One of the top ways that a leader can grow is by listening.
Think of this as a follow up to my article that looked at whether leadership is a quiet or loud activity.
It is somewhat counter-intuitive. Leadership feels like it should be a speaking activity. But it advances well when it exercises a listening posture. That reality can be hard to accept. It feels like it ought to be the other way around. But then again, leading by “feelings” is rarely a good idea. A leadership position often makes us think that we should be doing most of the talking. Not true. Leadership positions make us think sometimes that we are the most important person in the room. Again, not true.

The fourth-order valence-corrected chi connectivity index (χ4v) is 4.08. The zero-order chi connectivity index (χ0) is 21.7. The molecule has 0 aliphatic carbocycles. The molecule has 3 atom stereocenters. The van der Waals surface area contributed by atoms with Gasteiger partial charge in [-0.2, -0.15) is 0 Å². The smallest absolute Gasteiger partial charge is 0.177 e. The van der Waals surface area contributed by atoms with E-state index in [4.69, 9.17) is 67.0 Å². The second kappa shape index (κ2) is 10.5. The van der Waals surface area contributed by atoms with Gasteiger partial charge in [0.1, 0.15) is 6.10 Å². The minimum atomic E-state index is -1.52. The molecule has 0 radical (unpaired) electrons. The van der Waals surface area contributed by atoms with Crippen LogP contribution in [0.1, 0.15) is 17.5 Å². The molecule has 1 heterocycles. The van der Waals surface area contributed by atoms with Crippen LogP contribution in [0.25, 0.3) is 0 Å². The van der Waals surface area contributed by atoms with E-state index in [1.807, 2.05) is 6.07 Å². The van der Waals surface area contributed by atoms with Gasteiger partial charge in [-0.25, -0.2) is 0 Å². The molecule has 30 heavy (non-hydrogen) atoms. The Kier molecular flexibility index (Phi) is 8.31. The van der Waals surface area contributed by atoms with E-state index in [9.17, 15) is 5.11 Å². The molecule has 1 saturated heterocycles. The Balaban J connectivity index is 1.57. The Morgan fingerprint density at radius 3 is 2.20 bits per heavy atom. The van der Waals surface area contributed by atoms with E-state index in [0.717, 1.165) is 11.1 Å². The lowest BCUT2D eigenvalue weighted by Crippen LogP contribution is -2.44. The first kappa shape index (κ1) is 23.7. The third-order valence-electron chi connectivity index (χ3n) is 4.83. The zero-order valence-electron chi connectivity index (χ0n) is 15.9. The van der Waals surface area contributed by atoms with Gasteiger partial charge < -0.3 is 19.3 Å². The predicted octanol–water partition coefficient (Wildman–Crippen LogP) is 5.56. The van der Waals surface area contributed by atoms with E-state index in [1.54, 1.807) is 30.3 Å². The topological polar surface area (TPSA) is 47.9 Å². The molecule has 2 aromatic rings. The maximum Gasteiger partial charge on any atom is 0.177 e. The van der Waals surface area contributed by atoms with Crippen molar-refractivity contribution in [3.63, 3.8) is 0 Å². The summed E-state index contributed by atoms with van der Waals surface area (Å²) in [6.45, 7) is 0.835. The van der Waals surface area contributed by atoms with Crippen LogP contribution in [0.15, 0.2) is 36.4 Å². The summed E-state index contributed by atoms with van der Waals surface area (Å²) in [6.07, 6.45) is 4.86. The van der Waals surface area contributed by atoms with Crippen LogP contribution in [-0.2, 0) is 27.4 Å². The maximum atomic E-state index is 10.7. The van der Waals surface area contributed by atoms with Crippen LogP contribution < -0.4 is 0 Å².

Listening opens us up to the combined creativity of the group that we are leading. It opens us up to options. It opens us up to potential solutions that we may never consider on our own.
But listening is hard. It requires that we put aside our egos. It tempts us to view listening as a sign of weakness when it is a hallmark of strength and confidence of a true leader.
Listening offers ownership to others. Listening transforms reluctant followers into enthusiastic supporters of the idea that they helped to clarify.
But the word is “listening”. The word is not “hearing”. We all have heard our mothers say to us, “I know you hear me. But are you listening?”
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